Exposure Value

Most modern cameras and light meters measure the photons of light reflected from the subject in terms of Exposure Value (EV). The greater the number of photons received, the greater the electricity that is produced by the light meter. International standards specify how much light received equals a certain EV number. This value is measured by the following number series (for ISO 100 film or digital sensor):

-7, -6, -5, -4, -3, -2, -1, 0, 1, 2, 3, 4, 5, 6, 7, 8, 9, 10, 11, 12, 13, 14, 15, 16, 17, 18, 19, 20, 21, 22, 23,

In the above table even though it appears to be a linear progression, each number represents twice as much light as the previous number as the numbers increase. This provides an easy scale to understand the value of the amount of light falling on a subject.

The light meter uses these values to calculate the combination of camera shutter speed and lens aperture. A knowledge of Exposure Value (EV) will enhance your photography and give you more control over the exposure.

The Exposure Value number must be converted into an f-stop and shutter speed combination so that proper exposure is given to the film or to the sensitivity of the sensor for the ISO which has been chosen, this calculation is done by your camera.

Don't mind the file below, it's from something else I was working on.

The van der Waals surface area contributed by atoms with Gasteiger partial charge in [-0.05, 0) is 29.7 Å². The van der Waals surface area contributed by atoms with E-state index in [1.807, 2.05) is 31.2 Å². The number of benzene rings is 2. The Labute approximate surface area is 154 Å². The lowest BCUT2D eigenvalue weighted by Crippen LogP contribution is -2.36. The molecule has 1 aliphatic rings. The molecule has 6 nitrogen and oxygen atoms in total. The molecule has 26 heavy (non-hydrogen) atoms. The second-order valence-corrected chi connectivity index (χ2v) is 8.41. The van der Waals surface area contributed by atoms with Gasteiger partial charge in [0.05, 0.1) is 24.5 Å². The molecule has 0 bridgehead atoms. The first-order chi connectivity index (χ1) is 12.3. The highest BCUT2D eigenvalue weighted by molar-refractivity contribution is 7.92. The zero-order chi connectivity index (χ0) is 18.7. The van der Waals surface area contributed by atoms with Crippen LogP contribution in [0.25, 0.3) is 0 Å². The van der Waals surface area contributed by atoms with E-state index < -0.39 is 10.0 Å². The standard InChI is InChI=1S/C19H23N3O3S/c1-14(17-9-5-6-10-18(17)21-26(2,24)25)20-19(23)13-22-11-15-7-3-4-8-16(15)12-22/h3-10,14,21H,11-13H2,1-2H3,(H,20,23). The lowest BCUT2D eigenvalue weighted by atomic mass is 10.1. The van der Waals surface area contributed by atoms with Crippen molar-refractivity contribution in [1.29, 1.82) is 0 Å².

The relationship between Exposure Value, ISO Speed, Shutter Speed and f-stop is given by the following table for an ISO100 film or sensor.

Shutter Speed (seconds) Required for f-stop

Practical Considerations

It should be noted that all cameras or lightmeters may not cover the full range of Exposure Values, f-stops, ISO speed or shutter speeds referenced in the above table.

With film cameras, once the camera is loaded with film there are essentially two variables, the shutter speed and the lens aperture, however with digital cameras there are three variables to be considered for each exposure, the shutter speed, the lens aperture and the camera ISO setting which gives far more flexibility for the digital camera.